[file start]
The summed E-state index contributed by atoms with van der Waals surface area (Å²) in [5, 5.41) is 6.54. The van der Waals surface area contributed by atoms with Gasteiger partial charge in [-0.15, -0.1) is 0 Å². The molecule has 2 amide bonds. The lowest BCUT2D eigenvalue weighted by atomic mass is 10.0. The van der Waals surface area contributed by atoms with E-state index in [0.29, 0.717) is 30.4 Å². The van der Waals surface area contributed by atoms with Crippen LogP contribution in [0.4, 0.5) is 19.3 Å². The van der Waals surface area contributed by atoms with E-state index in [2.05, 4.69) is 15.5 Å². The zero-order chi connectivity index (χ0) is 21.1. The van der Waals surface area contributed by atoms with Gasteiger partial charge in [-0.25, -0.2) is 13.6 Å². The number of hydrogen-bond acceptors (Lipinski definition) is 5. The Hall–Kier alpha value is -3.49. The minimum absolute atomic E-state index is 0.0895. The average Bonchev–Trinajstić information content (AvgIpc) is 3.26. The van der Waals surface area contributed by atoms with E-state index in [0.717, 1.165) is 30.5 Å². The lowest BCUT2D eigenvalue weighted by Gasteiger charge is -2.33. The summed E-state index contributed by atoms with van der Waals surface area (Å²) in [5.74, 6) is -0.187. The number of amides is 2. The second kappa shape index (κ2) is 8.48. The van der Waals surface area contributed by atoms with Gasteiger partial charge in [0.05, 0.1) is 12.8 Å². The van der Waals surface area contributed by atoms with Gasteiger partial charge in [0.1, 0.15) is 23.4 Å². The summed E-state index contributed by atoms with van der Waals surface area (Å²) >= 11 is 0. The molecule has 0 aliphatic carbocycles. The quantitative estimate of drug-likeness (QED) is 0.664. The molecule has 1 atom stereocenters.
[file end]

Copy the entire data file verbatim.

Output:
The summed E-state index contributed by atoms with van der Waals surface area (Å²) in [5, 5.41) is 6.54. The van der Waals surface area contributed by atoms with Gasteiger partial charge in [-0.15, -0.1) is 0 Å². The molecule has 2 amide bonds. The lowest BCUT2D eigenvalue weighted by atomic mass is 10.0. The van der Waals surface area contributed by atoms with E-state index in [0.29, 0.717) is 30.4 Å². The van der Waals surface area contributed by atoms with Crippen LogP contribution in [0.4, 0.5) is 19.3 Å². The van der Waals surface area contributed by atoms with E-state index in [2.05, 4.69) is 15.5 Å². The zero-order chi connectivity index (χ0) is 21.1. The van der Waals surface area contributed by atoms with Gasteiger partial charge in [-0.25, -0.2) is 13.6 Å². The number of hydrogen-bond acceptors (Lipinski definition) is 5. The Hall–Kier alpha value is -3.49. The minimum absolute atomic E-state index is 0.0895. The average Bonchev–Trinajstić information content (AvgIpc) is 3.26. The van der Waals surface area contributed by atoms with E-state index in [0.717, 1.165) is 30.5 Å². The lowest BCUT2D eigenvalue weighted by Gasteiger charge is -2.33. The summed E-state index contributed by atoms with van der Waals surface area (Å²) in [5.74, 6) is -0.187. The number of amides is 2. The second kappa shape index (κ2) is 8.48. The van der Waals surface area contributed by atoms with Gasteiger partial charge in [0.05, 0.1) is 12.8 Å². The van der Waals surface area contributed by atoms with Gasteiger partial charge in [0.1, 0.15) is 23.4 Å². The summed E-state index contributed by atoms with van der Waals surface area (Å²) >= 11 is 0. The molecule has 0 aliphatic carbocycles. The quantitative estimate of drug-likeness (QED) is 0.664. The molecule has 1 atom stereocenters.